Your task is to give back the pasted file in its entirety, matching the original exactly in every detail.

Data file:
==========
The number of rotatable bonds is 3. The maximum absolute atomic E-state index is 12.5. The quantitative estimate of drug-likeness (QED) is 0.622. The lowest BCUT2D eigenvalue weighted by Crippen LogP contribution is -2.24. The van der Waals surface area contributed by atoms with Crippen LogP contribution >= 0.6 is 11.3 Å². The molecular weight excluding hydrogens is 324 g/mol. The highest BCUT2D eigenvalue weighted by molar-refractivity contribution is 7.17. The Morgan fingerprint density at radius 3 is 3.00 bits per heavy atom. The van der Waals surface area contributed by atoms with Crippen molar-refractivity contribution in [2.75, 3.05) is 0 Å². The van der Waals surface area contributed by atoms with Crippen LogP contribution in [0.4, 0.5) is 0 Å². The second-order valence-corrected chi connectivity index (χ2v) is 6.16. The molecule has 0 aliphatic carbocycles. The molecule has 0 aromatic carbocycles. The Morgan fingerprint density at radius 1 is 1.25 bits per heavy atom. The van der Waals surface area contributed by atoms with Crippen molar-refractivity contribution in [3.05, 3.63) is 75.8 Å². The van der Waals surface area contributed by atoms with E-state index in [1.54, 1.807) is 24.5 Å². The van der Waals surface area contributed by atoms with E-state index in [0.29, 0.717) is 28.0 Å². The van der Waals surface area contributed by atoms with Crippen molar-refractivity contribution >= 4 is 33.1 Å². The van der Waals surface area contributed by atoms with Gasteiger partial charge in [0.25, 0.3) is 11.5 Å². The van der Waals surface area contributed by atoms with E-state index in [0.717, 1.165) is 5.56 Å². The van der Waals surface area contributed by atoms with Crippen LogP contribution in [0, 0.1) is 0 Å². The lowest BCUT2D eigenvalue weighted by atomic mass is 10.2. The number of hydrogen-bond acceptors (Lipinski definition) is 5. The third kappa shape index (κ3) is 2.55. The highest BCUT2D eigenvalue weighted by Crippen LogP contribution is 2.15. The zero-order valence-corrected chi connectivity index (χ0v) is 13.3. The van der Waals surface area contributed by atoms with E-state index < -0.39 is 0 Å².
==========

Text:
The number of rotatable bonds is 3. The maximum absolute atomic E-state index is 12.5. The quantitative estimate of drug-likeness (QED) is 0.622. The lowest BCUT2D eigenvalue weighted by Crippen LogP contribution is -2.24. The van der Waals surface area contributed by atoms with Crippen LogP contribution >= 0.6 is 11.3 Å². The molecular weight excluding hydrogens is 324 g/mol. The highest BCUT2D eigenvalue weighted by molar-refractivity contribution is 7.17. The Morgan fingerprint density at radius 3 is 3.00 bits per heavy atom. The van der Waals surface area contributed by atoms with Crippen molar-refractivity contribution in [2.75, 3.05) is 0 Å². The van der Waals surface area contributed by atoms with Crippen LogP contribution in [0.4, 0.5) is 0 Å². The second-order valence-corrected chi connectivity index (χ2v) is 6.16. The molecule has 0 aliphatic carbocycles. The molecule has 0 aromatic carbocycles. The Morgan fingerprint density at radius 1 is 1.25 bits per heavy atom. The van der Waals surface area contributed by atoms with Crippen molar-refractivity contribution in [3.05, 3.63) is 75.8 Å². The van der Waals surface area contributed by atoms with E-state index in [1.54, 1.807) is 24.5 Å². The van der Waals surface area contributed by atoms with E-state index in [0.29, 0.717) is 28.0 Å². The van der Waals surface area contributed by atoms with Crippen molar-refractivity contribution >= 4 is 33.1 Å². The van der Waals surface area contributed by atoms with Gasteiger partial charge in [0.25, 0.3) is 11.5 Å². The van der Waals surface area contributed by atoms with E-state index in [0.717, 1.165) is 5.56 Å². The van der Waals surface area contributed by atoms with Crippen LogP contribution in [0, 0.1) is 0 Å². The lowest BCUT2D eigenvalue weighted by atomic mass is 10.2. The number of hydrogen-bond acceptors (Lipinski definition) is 5. The third kappa shape index (κ3) is 2.55. The highest BCUT2D eigenvalue weighted by Crippen LogP contribution is 2.15. The zero-order valence-corrected chi connectivity index (χ0v) is 13.3. The van der Waals surface area contributed by atoms with E-state index < -0.39 is 0 Å².